the best synchronization architecture for a
wide range of network scenarios.
“Partial on-path support” is deployment of
advanced boundary clocks at intermittent
locations through the network. In a
managed Ethernet network it may be
possible to locate an advanced boundary
clock at selected locations and maintain
timing within spec at the base stations.
Key to this approach is to limit the number
of hops and path asymmetry between the
grandmaster and the client. Advanced
boundary clocks have superior oscillators
and can leverage additional inputs such as
SyncE and E1/T1 circuits as a frequency
reference to maintain high accuracy
timestamps to the next clients in the path.
Edge Grandmasters ensure accuracy
by deploying closer to the clients, and
thereby reducing the hops and putting
problem parts of the backhaul network
behind them. Edge Grandmasters include
a GNSS reference to meet G.8272 PRTC
requirements and perform much the like
centralized PTP Grandmaster equipment
commonly deployed today, except they are
scaled and cost optimized for deployment
closer to the network edge.
Figure 8 depicts some of the many network
scenarios that can be solved with partial
on-path support and/or Edge Grandmaster
deployment.
ACCESS
~
Boundary Clock
~
PTP GM
Macro eNodeB
High PDV or 3rd Party
Edge GM
~
~
OLT
DSLAM
PON
ONU
DSL
Edge GM
~
modem
~
~
Microwave
Edge GM
Boundary Clock
~
~
PTP GM
~
~
~
. Figure 8: Partial on-path support and/or Edge Grandmaster deployment scenarios
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Timing and Synchronization for LTE-TDD and
LTE-Advanced Mobile Networks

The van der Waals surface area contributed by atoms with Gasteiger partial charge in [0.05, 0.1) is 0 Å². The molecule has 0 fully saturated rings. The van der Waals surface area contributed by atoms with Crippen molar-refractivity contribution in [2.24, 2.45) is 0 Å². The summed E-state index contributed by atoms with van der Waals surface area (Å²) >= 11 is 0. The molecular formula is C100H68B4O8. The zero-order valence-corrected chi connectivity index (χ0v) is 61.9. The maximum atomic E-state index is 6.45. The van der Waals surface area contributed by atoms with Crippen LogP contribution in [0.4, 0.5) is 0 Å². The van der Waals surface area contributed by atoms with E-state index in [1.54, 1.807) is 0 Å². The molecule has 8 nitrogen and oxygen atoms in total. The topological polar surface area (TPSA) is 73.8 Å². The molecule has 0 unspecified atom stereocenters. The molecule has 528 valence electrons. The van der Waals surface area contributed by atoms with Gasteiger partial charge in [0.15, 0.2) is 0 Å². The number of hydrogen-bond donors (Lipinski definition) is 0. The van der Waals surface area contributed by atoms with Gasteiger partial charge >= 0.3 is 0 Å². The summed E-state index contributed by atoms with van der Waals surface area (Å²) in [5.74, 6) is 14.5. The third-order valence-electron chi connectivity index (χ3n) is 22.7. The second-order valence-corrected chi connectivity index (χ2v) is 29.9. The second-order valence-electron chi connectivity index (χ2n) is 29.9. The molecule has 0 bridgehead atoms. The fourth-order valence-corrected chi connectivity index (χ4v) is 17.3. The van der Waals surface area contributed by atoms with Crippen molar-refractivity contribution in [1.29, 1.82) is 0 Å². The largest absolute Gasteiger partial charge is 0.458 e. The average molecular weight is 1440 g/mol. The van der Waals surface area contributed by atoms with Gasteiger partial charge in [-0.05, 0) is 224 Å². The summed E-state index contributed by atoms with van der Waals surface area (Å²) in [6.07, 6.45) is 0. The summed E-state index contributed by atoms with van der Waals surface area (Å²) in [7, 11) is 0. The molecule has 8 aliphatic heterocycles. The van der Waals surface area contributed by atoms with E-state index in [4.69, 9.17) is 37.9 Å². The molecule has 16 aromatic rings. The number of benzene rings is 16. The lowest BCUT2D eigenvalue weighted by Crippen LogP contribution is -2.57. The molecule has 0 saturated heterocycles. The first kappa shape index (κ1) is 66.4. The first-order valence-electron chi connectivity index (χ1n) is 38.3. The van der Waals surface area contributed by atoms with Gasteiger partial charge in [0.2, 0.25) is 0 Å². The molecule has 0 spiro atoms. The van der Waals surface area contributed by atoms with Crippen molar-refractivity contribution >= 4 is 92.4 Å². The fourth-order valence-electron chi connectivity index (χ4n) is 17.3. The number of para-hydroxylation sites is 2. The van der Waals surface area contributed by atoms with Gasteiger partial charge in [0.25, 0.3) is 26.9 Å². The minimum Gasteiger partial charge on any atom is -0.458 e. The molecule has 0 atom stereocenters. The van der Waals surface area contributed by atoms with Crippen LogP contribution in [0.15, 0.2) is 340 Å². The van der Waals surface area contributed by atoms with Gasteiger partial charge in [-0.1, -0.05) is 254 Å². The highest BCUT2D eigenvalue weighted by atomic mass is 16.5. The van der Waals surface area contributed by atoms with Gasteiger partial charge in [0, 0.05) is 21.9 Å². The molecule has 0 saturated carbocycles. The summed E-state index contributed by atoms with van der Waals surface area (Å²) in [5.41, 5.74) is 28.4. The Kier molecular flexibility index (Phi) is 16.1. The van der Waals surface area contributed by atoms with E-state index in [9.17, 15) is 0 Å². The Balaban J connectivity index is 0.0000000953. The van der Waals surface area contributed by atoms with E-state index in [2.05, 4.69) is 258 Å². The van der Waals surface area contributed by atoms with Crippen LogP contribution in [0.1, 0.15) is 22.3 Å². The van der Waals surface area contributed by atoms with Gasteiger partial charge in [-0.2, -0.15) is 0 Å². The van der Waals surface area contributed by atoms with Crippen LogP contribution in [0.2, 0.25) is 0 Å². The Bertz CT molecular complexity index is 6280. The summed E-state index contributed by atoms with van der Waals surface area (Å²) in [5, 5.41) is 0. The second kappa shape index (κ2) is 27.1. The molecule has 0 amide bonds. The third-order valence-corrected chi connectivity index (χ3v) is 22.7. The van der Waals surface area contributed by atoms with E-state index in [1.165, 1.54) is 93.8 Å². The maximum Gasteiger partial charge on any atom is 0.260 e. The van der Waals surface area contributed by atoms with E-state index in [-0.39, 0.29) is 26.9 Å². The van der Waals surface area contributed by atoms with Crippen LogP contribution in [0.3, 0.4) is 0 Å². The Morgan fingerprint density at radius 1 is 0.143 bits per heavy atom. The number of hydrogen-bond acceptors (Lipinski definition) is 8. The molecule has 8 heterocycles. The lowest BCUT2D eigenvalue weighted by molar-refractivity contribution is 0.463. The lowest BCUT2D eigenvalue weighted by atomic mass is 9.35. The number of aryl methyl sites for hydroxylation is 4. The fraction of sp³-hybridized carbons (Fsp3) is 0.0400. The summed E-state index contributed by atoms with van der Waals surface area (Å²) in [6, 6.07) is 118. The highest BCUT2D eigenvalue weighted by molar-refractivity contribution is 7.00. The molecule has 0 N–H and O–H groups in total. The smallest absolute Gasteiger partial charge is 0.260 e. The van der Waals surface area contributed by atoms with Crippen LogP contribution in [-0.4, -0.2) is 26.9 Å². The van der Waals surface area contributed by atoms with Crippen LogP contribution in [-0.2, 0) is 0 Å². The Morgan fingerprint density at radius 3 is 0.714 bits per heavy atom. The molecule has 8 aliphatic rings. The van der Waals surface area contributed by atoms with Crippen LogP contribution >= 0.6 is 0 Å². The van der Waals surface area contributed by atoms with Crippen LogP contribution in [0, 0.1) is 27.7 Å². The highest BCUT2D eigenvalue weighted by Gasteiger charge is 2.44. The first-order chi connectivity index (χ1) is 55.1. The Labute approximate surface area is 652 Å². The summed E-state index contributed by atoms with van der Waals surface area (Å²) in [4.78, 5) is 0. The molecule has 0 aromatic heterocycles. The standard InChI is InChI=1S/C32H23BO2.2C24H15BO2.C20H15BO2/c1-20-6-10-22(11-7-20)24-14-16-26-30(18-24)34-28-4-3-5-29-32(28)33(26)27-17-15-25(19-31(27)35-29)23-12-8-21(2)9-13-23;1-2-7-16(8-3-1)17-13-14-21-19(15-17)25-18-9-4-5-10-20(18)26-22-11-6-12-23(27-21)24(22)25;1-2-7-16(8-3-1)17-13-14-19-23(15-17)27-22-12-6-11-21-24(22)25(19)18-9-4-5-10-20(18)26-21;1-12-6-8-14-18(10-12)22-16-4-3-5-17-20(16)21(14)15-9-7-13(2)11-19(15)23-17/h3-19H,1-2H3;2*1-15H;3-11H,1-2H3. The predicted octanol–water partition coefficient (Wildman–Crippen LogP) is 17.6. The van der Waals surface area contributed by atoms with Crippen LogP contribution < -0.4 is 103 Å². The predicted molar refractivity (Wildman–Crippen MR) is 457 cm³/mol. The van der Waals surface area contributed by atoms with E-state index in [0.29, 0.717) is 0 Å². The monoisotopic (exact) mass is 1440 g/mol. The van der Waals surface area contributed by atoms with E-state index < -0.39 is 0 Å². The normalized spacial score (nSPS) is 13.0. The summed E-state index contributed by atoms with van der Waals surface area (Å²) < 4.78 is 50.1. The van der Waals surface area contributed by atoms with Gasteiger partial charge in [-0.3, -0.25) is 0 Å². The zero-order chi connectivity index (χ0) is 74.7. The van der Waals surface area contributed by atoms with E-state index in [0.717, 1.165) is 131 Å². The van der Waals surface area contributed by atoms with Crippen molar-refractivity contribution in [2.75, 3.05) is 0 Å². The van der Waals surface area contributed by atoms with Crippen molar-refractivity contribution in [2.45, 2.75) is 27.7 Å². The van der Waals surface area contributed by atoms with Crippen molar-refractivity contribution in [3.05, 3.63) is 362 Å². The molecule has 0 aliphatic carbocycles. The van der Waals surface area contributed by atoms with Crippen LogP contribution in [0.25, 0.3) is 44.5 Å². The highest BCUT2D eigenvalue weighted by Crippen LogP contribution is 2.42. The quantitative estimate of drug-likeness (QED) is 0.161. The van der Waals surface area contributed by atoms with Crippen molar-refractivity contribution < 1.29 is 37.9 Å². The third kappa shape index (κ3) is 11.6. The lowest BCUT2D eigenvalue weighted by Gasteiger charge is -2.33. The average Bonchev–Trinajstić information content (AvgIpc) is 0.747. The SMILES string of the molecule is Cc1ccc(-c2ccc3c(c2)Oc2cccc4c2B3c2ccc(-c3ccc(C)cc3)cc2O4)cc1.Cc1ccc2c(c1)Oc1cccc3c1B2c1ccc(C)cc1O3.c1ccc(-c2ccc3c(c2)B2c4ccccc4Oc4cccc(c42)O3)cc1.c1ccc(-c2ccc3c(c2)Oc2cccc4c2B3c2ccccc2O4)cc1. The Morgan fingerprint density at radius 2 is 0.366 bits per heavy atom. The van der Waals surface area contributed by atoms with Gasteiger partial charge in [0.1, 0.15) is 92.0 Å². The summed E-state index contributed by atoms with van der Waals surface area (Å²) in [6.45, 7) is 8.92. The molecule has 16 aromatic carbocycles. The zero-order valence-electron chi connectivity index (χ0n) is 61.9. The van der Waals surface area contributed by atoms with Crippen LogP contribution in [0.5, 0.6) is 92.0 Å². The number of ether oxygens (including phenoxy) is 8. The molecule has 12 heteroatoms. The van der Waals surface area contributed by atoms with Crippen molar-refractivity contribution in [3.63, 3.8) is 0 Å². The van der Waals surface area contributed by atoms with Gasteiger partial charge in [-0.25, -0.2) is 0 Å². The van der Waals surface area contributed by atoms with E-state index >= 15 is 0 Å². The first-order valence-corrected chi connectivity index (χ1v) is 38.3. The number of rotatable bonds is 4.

Though outside the topic of the paper, it
is worth noting that the solution described
above and illustrated in figure 8 may also
be applied for frequency synchronization
in 2G, 3G and LTE-FDD networks where
many of the same issues related to
backhaul network performance and control
exist.
Edge GM
Edge Grandmasters may include a PTP
input capability, allowing PTP signal
exchanges with a centralized grandmaster
to continue as a precise time reference
should the GNSS reference be impaired.
During periods of normal operation the
Edge Grandmaster will track the time
offset between the GNSS calculation and
the calculation based on PTP with the
centralized grandmaster. When GNSS is
lost, the Edge Grandmaster can apply that
offset to the PTP calculation and continue
to provide a level of accurate timestamps
that the backhaul network alone could
not support.
Edge GM
ACCESS
Edge GM or BC
with rubidium oscillator
SYNC AND TIMING PROTECTION
Edge GM
Additional capabilities in both advanced
PTP Boundary Clocks and Edge
Grandmasters may include utilizing a
frequency input such as SyncE or E1/T1
as an additional reference, and providing
extended holdover for all connected
clients with a higher quality oscillator such
as a rubidium miniature atomic clock as